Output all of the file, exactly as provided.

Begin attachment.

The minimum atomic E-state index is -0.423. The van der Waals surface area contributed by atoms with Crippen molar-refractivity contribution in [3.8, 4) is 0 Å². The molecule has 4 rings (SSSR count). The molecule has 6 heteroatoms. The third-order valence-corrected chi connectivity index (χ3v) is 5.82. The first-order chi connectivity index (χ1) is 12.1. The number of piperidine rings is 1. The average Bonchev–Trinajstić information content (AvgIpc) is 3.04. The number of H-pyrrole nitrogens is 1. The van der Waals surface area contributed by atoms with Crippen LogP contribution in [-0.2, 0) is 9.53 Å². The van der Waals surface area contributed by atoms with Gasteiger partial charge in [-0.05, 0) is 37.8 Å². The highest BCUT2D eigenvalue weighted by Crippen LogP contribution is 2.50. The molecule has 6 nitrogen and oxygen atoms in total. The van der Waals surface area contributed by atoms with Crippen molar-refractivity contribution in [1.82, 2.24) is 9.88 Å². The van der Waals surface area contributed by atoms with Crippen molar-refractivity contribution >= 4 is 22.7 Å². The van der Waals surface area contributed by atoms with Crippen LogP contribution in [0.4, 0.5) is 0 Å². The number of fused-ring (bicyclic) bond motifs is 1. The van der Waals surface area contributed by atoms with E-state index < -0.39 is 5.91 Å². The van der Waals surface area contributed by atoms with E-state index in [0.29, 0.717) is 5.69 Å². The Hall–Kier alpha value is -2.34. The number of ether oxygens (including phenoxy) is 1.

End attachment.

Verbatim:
The minimum atomic E-state index is -0.423. The van der Waals surface area contributed by atoms with Crippen molar-refractivity contribution in [3.8, 4) is 0 Å². The molecule has 4 rings (SSSR count). The molecule has 6 heteroatoms. The third-order valence-corrected chi connectivity index (χ3v) is 5.82. The first-order chi connectivity index (χ1) is 12.1. The number of piperidine rings is 1. The average Bonchev–Trinajstić information content (AvgIpc) is 3.04. The number of H-pyrrole nitrogens is 1. The van der Waals surface area contributed by atoms with Crippen LogP contribution in [-0.2, 0) is 9.53 Å². The van der Waals surface area contributed by atoms with Gasteiger partial charge in [-0.05, 0) is 37.8 Å². The highest BCUT2D eigenvalue weighted by Crippen LogP contribution is 2.50. The molecule has 6 nitrogen and oxygen atoms in total. The van der Waals surface area contributed by atoms with Crippen molar-refractivity contribution in [1.82, 2.24) is 9.88 Å². The van der Waals surface area contributed by atoms with Crippen molar-refractivity contribution >= 4 is 22.7 Å². The van der Waals surface area contributed by atoms with Crippen LogP contribution in [0.4, 0.5) is 0 Å². The number of fused-ring (bicyclic) bond motifs is 1. The van der Waals surface area contributed by atoms with E-state index < -0.39 is 5.91 Å². The van der Waals surface area contributed by atoms with E-state index in [0.29, 0.717) is 5.69 Å². The Hall–Kier alpha value is -2.34. The number of ether oxygens (including phenoxy) is 1.